5 Myths About Health Bill Passage

Americans aren't undecided, and the public option was DOA: Cillizza
By M. Morris,  Newser Staff
Posted Mar 21, 2010 4:08 PM CDT
Opponents of the health care reform bill carry a "Kill the Bill" sign as protesters begin to arrive at the U.S. Capitol in Washington, Sunday, March 21, 2010.   (AP Photo/Charles Dharapak)

(Newser) – With health care reform seemingly headed for passage now that Bart Stupak's on board, Chris Cillizza looks back at the debate and finds five persistent arguments with little or no grounding in reality.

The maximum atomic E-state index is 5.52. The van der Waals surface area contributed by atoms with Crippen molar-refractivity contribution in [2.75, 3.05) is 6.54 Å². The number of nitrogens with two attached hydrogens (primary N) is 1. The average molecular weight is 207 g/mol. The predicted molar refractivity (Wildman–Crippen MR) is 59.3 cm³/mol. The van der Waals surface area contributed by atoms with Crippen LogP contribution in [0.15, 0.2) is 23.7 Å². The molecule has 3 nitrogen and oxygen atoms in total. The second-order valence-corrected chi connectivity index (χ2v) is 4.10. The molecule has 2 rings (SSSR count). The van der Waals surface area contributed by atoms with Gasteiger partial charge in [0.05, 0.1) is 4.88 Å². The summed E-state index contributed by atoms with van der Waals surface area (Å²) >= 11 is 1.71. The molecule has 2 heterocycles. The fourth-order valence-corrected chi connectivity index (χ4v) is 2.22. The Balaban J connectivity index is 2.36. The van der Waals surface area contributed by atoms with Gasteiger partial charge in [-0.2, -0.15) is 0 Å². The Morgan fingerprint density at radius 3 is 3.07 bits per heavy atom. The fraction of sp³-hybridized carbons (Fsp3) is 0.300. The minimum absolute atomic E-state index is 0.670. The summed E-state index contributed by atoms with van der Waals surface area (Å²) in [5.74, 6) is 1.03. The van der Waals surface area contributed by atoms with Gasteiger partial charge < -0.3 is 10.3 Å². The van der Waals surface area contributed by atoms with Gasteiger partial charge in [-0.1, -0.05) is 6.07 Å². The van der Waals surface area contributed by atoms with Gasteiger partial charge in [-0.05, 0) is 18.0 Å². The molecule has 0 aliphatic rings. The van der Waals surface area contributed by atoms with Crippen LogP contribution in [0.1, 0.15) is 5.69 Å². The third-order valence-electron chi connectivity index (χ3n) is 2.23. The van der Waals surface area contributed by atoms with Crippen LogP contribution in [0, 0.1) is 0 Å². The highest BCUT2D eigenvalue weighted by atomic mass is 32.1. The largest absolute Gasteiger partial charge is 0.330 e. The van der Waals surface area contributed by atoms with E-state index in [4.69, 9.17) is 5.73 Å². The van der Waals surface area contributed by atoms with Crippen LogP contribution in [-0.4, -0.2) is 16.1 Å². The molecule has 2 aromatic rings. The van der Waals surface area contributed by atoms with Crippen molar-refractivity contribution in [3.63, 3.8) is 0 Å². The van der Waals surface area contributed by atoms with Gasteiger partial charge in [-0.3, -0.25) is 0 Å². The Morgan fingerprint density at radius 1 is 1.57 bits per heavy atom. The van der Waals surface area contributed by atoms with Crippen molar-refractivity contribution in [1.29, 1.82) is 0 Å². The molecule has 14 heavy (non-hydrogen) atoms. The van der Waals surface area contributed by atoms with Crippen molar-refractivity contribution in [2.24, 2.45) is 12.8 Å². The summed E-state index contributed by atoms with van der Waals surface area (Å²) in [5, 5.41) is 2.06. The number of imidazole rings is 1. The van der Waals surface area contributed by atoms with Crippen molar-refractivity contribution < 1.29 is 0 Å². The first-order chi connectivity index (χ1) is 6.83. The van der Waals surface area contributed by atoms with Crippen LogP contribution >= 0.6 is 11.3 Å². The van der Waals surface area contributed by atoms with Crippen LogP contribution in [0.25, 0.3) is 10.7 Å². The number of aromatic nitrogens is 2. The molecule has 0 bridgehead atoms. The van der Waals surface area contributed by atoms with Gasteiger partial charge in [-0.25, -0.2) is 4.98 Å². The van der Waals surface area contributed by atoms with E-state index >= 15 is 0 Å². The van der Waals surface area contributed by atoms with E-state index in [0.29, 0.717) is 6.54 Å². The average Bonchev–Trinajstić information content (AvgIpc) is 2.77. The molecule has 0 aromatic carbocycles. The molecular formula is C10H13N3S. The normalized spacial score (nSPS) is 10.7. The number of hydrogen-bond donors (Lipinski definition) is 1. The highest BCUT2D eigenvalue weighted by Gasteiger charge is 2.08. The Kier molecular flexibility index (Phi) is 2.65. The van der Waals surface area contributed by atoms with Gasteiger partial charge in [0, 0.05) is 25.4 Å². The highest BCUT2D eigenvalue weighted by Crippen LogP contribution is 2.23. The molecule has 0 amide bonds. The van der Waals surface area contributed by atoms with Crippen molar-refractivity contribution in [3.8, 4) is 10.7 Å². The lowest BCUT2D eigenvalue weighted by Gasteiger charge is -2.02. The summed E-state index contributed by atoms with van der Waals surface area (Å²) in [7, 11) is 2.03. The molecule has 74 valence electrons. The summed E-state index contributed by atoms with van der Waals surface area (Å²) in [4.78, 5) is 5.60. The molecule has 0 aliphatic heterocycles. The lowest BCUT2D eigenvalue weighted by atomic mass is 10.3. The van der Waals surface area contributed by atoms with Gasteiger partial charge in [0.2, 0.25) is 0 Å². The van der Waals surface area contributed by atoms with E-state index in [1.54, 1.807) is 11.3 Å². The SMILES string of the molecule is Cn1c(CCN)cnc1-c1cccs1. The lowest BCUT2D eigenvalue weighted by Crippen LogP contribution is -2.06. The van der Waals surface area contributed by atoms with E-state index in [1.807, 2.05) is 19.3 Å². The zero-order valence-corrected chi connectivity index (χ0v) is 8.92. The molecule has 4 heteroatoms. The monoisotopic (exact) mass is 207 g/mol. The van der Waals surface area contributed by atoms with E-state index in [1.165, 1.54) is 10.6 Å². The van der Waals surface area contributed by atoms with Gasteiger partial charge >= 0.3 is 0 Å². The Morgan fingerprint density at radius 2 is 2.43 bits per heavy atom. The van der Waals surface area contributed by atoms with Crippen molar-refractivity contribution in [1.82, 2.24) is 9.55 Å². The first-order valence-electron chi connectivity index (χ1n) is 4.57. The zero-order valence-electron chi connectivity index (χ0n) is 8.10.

• Scott Brown was a game-changer: "Yes and no," Cillizza writes for the Washington Post. Lacking a supermajority, the Democrats have had to tread carefully, "but the meat of the bill—an attempt at broad reform—never really changed"

  • Bipartisanship failed: It was never really in play. After the 2008 election, "the distrust and partisanship that had typified Congress in the recent past left a bitterness that no election could heal."
  • The midterm elections are at stake: A struggling economy is always the elephant in the room. "Health care will indeed be an important issue in November, but it will be secondary to Americans' concerns about jobs and the economy."
To see the complete list, click here.

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